Law Students - Moot Court and Mock Trial Information
Moot Court and Mock Trials
- ABA Law Student Division - National Appellate Advocacy Competition (NAAC)
The ABA Law Student Division National Appellate Advocacy Competition (NAAC) emphasizes the development of oral advocacy skills through a realistic appellate advocacy experience. Competitors participate in a hypothetical appeal to the United States Supreme Court. The competition involves writing a brief as either respondent or petitioner and then arguing the case in front of the mock court.
- American Collegiate Moot Court Association
Moot Court competition (simulated legal argumentation before hypothetical appellate courts) has long been an educational opportunity limited to the law school environment. The ultimate goal of the American Collegiate Moot Court Association (ACMA) is to build a system of top-quality undergraduate moot court competitions in America. Achieving this goal requires the meeting of specific objectives, including the following: a carefully drafted problem with associated authority list, clear, comprehensive, equitable, and uniform rules refined through experience; well-planned, publicized, and directed tournaments; and informed and uniform judging. In pursuit of these ends,
- American Mock Trial Association
The American Mock Trial Association was founded in 1985 by Dean Richard Calkins of Drake Law School. AMTA serves as the governing body for intercollegiate mock trial competition. Through engaging in trial simulations in competition with teams from other institutions, students develop critical thinking and public speaking skills, as well as a knowledge of legal practices and procedures. AMTA sponsors regional and national-level competitions, as well as providing interesting and complex case materials for academic use.
- Moot Court and Student Journals - Rutgers
The Rutgers Moot Court program is run by the Moot Court Board, an autonomous student-run organization dedicated to promoting superior advocacy skills. The Moot Court Board develops and coordinates the law school’s internal advocacy competitions which include the Nathan Baker Mock Trial Competition in the fall semester, and the David Cohn Appellate Advocacy Competition in the spring semester.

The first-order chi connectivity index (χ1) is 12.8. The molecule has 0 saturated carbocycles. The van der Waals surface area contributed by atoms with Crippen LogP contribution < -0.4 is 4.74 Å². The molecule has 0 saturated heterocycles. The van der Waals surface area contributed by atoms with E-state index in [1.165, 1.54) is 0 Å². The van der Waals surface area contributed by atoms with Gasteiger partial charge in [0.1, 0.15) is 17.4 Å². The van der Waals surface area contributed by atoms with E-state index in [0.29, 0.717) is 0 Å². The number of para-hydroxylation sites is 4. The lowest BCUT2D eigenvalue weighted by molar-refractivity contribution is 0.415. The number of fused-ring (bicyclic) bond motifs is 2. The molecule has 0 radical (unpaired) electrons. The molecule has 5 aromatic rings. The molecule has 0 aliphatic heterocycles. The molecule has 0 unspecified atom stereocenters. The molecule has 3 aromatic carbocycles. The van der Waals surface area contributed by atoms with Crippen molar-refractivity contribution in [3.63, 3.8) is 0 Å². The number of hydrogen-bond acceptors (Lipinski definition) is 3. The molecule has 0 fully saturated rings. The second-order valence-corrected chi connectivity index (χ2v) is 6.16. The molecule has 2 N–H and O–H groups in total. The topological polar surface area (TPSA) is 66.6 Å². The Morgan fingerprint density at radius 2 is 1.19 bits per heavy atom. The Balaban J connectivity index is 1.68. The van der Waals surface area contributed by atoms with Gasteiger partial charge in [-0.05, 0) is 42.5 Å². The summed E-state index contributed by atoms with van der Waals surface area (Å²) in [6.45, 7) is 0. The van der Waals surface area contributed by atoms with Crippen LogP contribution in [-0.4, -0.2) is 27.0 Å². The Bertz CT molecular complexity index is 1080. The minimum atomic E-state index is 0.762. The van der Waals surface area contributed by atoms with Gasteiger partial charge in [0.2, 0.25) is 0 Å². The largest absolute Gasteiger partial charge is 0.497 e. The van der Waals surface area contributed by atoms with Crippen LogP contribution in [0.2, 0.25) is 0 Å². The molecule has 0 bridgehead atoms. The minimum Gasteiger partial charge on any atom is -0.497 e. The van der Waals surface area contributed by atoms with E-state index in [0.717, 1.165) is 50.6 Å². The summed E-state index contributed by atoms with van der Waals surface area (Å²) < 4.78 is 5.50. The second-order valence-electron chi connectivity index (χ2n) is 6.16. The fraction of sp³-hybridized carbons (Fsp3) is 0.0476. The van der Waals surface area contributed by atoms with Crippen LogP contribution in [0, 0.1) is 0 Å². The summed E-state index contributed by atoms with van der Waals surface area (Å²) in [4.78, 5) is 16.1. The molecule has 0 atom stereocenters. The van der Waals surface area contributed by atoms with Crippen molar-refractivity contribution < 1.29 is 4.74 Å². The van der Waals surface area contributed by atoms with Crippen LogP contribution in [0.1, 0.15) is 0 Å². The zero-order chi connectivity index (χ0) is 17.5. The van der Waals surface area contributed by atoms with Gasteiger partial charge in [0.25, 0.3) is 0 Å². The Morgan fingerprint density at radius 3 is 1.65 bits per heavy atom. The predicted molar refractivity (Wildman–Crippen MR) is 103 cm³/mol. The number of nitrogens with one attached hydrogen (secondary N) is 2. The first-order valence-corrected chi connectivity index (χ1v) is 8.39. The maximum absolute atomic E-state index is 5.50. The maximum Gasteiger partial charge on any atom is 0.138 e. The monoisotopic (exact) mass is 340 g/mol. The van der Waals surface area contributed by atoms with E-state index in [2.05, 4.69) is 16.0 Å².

- Moot Court Competition - First Amendment to the U.S. Constitution
The First Amendment to the U.S. Constitution — the cornerstone of American democracy — is the focus of the National First Amendment Moot Court Competition. Recognized as one of the nation's finest constitutional law competitions, this annual event features a current First Amendment controversy.
- Moot Court Definition - Wikipedia
Moot court helps students learn to analyze legal issues; its larger purpose is to teach students the practical side of practicing law. Typically, law students are given a detailed hypothetical fact scenario that raises one or more legal issues. Often these fact patterns are based on real cases on appeal to a state's highest court or the U.S. Supreme Court. Students choose or are assigned the position on the issue to be argued. They then conduct legal research, finding statutes, regulations, and case law that both support their position and detract from it. An important part of the moot court process is to teach students to overcome legal authority (statutes, regulations, and cases) that cuts against their position.
- Moot Court Program - Columbia Law School
The Moot Court Program develops skills in legal writing, research, analysis and advocacy through the participation in appellate or trial litigation simulations. The program comprises the Foundation Moot Court requirement, in which first-year J.D. students participate, as well as several elective programs for students who want to gain additional experience in their second and third years.